Walking back to my car with a bit of glow in my heart and a smile on my lips from my successful photographic encounter with the Blue-winged Teal pair, I spied a hooded figure moving rapidly inside the Meadow, weaving among the bushes and trees, carrying a tank and a wand. With my brain’s native paranoia sharpened by the toxic political environment of our days, I immediately suspected foul play. Spraying Roundup? Poisoning ground squirrels? Incinerating the homeless? I snapped pictures from my side of the fence and sped up to keep pace. Shortly the ominous figure approached an unmarked gate in the fence, and I summoned up my Courageous Whistleblower persona to approach and ask, with authority, “What’s the program here?”
That’s how I met Sarah, a full-time staff member of the Alameda County Mosquito Abatement District. Her ominous hood turned out to be a practical broad-brimmed sun hat with a neck nape. With a cheerful smile, Sarah explained that the tank strapped on her back contained a specialized kind of bacteriological agent that targets mosquito larvae and arrests their development. Wetlands like those in the Meadow attract not only ducks, rails, swallows, stilts, and other avians, but also as many as twenty species of mosquitoes. Some of these bugs, Sarah explained, are capable of flying ten miles. Some of them may carry the West Nile Virus, although none of those have been found locally. Yet.
The county Mosquito Abatement District, Sarah explained, is an independent agency having a board composed of one representative appointed by each city in the county (except Albany) plus one at-large county member appointed by the County Board of Supervisors. Its funds come from an assessment on the property tax. It has a full time staff that, among other things, delivers free mosquito fish to anyone who has bodies of standing water such as neglected pools, animal water troughs, ponds, and the like. It conducts education — this happens to be California Mosquito Awareness Week — and responds to public complaints about mosquito sources, bites, and insects that resemble mosquitoes. It monitors mosquito populations using sampling, traps, and sentinel chicken flocks. And more.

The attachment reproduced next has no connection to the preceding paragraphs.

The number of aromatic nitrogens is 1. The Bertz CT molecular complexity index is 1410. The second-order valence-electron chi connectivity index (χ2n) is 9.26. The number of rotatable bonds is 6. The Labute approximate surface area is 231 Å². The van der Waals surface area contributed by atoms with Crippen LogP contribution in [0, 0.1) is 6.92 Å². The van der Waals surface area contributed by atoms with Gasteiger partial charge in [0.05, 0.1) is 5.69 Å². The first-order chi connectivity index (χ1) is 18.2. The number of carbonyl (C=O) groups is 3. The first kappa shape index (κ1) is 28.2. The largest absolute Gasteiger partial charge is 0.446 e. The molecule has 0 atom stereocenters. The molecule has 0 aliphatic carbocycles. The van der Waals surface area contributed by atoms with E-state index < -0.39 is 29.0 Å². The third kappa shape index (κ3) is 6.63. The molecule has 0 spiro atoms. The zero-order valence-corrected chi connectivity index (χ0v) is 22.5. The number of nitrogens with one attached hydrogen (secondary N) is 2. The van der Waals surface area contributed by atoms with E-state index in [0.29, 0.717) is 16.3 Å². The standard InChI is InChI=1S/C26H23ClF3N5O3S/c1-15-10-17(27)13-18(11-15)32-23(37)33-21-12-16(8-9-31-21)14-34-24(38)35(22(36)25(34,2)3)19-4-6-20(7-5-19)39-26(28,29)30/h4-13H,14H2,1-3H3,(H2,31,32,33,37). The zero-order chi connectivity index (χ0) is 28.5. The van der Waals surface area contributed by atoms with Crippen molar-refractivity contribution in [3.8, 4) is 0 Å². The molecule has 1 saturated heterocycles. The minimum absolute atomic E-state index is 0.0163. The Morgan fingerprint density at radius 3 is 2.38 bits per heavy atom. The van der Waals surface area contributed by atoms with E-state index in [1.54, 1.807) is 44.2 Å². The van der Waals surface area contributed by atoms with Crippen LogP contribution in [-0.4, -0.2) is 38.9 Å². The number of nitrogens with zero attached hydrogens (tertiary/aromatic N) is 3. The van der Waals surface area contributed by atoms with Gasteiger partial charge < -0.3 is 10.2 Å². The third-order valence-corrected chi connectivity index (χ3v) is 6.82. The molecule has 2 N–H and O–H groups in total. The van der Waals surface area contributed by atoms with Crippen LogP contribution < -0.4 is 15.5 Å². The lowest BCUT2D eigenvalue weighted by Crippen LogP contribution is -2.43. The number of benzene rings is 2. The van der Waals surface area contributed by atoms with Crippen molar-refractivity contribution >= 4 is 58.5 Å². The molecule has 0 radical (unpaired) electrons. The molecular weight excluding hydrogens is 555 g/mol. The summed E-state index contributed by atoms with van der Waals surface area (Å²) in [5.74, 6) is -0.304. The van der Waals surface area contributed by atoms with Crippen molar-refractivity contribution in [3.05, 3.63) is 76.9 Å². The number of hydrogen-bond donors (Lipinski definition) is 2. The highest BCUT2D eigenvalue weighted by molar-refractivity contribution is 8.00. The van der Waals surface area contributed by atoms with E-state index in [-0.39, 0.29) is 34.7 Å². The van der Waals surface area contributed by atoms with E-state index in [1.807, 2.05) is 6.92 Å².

Sarah showed me a glass jar containing mosquito larvae and pupae that she had netted during her rounds in the Meadow. They will be analyzed for disease vectors. The threat is definitely present. However, the preventive measures that Sarah was taking appeared to be effective. Even though the afternoon was warm enough for all sorts of other insects to come out and forage, during my slow walk through the Meadow I had no encounters whatsoever of the mosquito kind.
Sarah also explained that a number of other insects resemble mosquitoes, notably midges. They are about the same size and look similar to the untrained eye, but don’t bite and don’t carry diseases. When they are abundant, they’re an important food source for the birds of the Meadow. Sarah gave me a pamphlet of General Information about the District and its work. I’m attaching a page from that pamphlet here, about some of the local mosquito species. The District’s website is http://mosquitoes.org.
P.S. For a current New York Times story on the growing mosquito menace, due to climate change, check out this link from the Magazine dated April 20, 2017.